Tony:

And, and my sense is you know, like I said, the guidance is helpful, not having the guidance. I'm not too sure is all that risky. Now what that said, the challenges Director Chopra has specifically said in Congress and in speeches and other forums that he wants to build up abusive, authority through litigation. And, you know, as part of that litigation you'll have opinions from courts. You'll have opinions from courts of appeals. You'll have opinions from the regulatory you know, administrative court. And at some particular point there, there will be kind of a, a system or body of knowledge that defines abusiveness in a consumer product environment.

Rhonda:

Hmm. Okay. Thank you. So, in March of this year, the CFPB announced that discrimination is now considered unfair under UDAAP and they updated the examination model to reflect this change. So what do you think of this change and how do you think it's going to impact the Bureau's supervisory and enforcement actions moving forward?

Tony:

So, yeah, I mean, so think about, you know, some of the challenges that CFPB probably saw and, and especially, you know, during the pandemic and even not during the pandemic, otherwise the ECOA which is the leading, you know, regulatory tool that you have at the Bureau for discrimination, especially in the fair lending world only applies to credit. And so if you're not talking about a credit deposit and that's like a credit card lending, those types of things, then those could run the risk of being a violation of ECOA mm-hmm <affirmative>. But if it's not credit, say it is a deposit product, or let's say it's opening a deposit account at, at, at that particular point ECOA would not apply again because it's credits. But let's just say that you got some, you know, incredibly dicey information from the financial institution that showed that they were systemically eliminating people that had, you know, Latino names or in some cases, maybe middle Eastern names or currently right now, as we're in a war, between Ukraine and Russia, you saw a name that struck you as potential open a deposit account because you wanted to protect your obligations under other aspects of the law and under those circumstances.

Tony:

And, and it turns out that you're wrong or that your method was over, you know, was too broad, is that discrimination? And the answer is yeah, it could be. But the issue is it's not for that particular product in what, before Chopra got there or Director Chopra, I got there. It was not part of the regulatory toolkit in which you could address that issue. My sense is that's what's going happen or that's the potential probably up this particular query the issue to me is he started off with the, and its now going to be examiners. And I don't know if you, when reading it, if you'd also noticed you mentioned AI. So yes, the algorithmic approach which could lead to discrimination, discrimination, and the issue is after the exam manual, you, you're probably going to have some aspect of your wider portfolio of people that you supervise and people who you enforce against will be socialized to it.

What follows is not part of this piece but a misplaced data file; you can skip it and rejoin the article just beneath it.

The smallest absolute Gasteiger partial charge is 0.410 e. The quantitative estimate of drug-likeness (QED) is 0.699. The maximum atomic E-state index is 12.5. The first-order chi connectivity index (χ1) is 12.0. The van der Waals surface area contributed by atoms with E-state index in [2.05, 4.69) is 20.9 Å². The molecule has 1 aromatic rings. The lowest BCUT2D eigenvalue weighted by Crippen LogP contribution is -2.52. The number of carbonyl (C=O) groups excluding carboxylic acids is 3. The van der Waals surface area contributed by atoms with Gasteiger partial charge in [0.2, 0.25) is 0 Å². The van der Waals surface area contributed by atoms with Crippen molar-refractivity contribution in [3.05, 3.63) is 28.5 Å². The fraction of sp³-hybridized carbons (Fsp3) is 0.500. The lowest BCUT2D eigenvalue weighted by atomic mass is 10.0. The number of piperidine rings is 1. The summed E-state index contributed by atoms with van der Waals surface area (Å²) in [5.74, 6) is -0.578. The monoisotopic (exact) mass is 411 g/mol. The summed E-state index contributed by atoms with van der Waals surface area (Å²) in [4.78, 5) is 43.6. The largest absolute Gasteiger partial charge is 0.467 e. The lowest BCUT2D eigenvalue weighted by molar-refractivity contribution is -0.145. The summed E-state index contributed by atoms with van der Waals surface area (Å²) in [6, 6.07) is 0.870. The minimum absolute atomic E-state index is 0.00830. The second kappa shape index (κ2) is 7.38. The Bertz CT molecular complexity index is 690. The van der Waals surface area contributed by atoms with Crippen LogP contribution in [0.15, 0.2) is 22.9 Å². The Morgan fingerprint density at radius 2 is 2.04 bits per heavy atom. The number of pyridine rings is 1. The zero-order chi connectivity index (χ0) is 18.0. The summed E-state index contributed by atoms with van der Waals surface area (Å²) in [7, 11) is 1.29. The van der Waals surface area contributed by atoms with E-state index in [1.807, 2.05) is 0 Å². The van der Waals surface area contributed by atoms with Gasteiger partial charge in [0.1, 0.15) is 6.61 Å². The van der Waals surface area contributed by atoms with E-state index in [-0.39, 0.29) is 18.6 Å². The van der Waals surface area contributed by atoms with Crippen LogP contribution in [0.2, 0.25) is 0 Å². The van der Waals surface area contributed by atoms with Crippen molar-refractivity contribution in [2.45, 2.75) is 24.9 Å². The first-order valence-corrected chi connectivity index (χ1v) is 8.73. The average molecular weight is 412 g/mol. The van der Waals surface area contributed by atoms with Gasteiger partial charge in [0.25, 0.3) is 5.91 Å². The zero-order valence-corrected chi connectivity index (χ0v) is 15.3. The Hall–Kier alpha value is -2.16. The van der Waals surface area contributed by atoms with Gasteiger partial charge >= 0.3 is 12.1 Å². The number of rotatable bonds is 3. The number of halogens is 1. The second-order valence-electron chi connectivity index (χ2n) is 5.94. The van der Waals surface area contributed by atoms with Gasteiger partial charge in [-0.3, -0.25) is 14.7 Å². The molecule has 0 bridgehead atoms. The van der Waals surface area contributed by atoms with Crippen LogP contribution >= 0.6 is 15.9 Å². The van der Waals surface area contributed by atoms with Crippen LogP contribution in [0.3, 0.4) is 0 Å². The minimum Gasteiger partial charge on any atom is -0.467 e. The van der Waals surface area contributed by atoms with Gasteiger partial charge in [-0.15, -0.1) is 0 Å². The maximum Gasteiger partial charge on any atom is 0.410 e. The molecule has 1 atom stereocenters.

Tony:

And others won't because it would not have been cautioned by examiners or given advice by examiners or told, you know, what's permissible and impermissible. And then the issue becomes, if you're not, then I can see incredible risk for institutions that behave in a way and that in which they withhold or somehow change the parameters in which some products and services are offered you know, in order to meet some particular business need and as a result, they're treating people differently for what's really the same product and service. I think some of those companies may find themselves in a risk and in the crosshairs. So I you know, I wonder if there's gonna be a disparity between what enforcement does and what supervision does.

Rhonda:

Hmm. That is definitely something to look out for. And I guess as things are, as I'm looking at interest rates going up and everyone is kind of at a point of trying to re-restructure and chase the business model to change it, to flow at the times, this is a definite risk opportunity for people to really focus in on

Tony:

Yes, reach out to your experts <laugh>

Rhonda:

For sure, so to your knowledge, are there any recent notable UDAAP enforcement actions that could provide our attendees with some sense of where things are headed? It sounds like definitely AI is one of the topics. But are there other, are there actions that are happening out there that you would want them to really focus in on?

Tony: